Quit Gushing: Richard Branson’s Unlimited Vacation Is a Trick | TIME: . . . simply stated, the policy-that-isn’t permits all salaried staff to take off whenever they want for as long as they want. There is no need to ask for prior approval and neither the employees themselves nor their managers are asked or expected to keep track of their days away from the office. It is left to the employee alone to decide if and when he or she feels like taking a few hours, a day, a week or a month off, the assumption being that they are only going to do it when they feel a hundred per cent comfortable that they and their team are up to date on every project and that their absence will not in any way damage the business – or, for that matter, their careers!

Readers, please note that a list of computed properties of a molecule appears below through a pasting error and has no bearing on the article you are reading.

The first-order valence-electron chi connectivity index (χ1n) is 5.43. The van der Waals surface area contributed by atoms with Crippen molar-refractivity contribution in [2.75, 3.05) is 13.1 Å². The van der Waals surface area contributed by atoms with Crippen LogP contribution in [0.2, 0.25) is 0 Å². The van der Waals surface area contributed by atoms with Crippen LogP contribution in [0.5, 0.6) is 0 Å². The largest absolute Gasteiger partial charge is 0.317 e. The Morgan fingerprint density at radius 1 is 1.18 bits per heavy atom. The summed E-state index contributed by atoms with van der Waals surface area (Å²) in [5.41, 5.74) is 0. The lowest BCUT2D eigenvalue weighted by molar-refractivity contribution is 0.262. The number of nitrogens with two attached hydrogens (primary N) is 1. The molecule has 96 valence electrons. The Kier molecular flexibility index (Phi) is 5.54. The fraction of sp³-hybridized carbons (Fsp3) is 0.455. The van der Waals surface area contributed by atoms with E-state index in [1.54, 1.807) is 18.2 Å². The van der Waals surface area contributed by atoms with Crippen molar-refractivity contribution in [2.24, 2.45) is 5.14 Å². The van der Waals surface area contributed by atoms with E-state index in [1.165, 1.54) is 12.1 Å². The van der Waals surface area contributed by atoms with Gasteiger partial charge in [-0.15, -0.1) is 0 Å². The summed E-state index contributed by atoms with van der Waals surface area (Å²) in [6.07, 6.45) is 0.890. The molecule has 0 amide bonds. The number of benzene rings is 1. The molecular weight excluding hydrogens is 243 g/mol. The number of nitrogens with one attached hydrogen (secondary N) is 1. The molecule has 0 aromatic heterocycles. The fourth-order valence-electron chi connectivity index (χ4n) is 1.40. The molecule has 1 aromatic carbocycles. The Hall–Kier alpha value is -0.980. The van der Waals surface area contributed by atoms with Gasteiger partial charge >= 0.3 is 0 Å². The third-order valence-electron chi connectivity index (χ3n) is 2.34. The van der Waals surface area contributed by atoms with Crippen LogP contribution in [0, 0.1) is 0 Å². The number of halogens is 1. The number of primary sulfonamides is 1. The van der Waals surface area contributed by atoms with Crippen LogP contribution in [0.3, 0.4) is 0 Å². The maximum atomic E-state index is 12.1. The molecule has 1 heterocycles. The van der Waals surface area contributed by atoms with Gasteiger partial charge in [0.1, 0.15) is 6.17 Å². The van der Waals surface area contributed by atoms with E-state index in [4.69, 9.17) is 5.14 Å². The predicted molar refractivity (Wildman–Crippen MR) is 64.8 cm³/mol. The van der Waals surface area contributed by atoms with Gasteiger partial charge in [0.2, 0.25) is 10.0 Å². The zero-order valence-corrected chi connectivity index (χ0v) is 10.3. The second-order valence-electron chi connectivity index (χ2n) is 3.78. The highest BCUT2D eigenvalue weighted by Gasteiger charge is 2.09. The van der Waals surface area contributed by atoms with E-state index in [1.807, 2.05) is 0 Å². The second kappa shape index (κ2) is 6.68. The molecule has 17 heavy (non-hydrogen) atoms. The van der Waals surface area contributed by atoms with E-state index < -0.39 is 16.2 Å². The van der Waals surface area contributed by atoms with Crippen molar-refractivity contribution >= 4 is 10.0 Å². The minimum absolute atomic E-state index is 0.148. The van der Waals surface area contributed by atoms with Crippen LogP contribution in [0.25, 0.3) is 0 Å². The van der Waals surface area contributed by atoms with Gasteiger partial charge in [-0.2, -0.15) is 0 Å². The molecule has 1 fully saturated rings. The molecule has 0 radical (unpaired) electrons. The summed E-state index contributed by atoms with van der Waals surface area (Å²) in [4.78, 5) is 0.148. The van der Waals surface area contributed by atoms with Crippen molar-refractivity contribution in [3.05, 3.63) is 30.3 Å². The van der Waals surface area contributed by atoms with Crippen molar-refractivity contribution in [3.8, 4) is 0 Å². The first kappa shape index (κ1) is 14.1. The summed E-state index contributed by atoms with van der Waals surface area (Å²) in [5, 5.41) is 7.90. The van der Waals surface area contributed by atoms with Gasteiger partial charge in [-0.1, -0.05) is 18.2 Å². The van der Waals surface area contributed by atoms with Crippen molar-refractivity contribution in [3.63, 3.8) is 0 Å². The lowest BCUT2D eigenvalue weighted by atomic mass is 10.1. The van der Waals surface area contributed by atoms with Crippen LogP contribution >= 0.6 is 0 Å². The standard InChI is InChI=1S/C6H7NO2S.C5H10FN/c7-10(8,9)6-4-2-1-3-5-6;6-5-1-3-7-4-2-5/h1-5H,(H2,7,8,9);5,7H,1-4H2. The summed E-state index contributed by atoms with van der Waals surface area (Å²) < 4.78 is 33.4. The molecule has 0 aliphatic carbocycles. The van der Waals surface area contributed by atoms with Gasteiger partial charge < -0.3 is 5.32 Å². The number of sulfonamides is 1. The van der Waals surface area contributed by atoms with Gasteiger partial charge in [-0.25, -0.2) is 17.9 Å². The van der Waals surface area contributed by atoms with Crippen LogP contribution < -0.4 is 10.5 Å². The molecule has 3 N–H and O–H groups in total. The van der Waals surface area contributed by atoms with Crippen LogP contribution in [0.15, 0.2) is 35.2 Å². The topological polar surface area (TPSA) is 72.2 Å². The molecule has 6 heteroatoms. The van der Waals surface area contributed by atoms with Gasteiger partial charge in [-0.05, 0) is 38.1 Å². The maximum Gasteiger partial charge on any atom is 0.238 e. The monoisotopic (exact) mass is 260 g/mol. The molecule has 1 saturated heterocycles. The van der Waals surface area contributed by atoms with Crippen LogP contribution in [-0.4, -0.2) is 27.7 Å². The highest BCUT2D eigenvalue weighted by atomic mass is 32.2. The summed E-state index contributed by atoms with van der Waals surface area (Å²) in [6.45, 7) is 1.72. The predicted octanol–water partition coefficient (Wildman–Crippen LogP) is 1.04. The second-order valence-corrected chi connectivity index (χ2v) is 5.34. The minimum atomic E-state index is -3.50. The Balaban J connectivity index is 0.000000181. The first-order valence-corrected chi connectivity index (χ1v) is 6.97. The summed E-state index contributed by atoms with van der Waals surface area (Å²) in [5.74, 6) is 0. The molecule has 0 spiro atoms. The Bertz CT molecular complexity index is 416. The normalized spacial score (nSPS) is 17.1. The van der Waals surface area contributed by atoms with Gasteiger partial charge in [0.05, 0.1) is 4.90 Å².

Okay, now review those last two words about what he is warning people to be sure not to damage. Now ask yourself if you have ever been 100% comfortable about your career while working for a large corporation. Obviously someone is keeping track of something or this would not qualify as an organization. He is giving every salaried worker the opportunity to outperform colleagues. He is potentially undercutting cooperation, and probably adding to the stress of his employees. And he is even making it acceptable to take no time off.
most children of the Reagan era, I grew up with a steady diet of media
warnings about the perils of religious cults — the gurus who lurked in
wait for the unwary and confused, offering absolute certainty with the
aftertaste of poisoned Kool-Aid. From the 1970s through the 1990s, from
Jonestown to Heaven’s Gate, frightening fringe groups and their
charismatic leaders seemed like an essential element of the American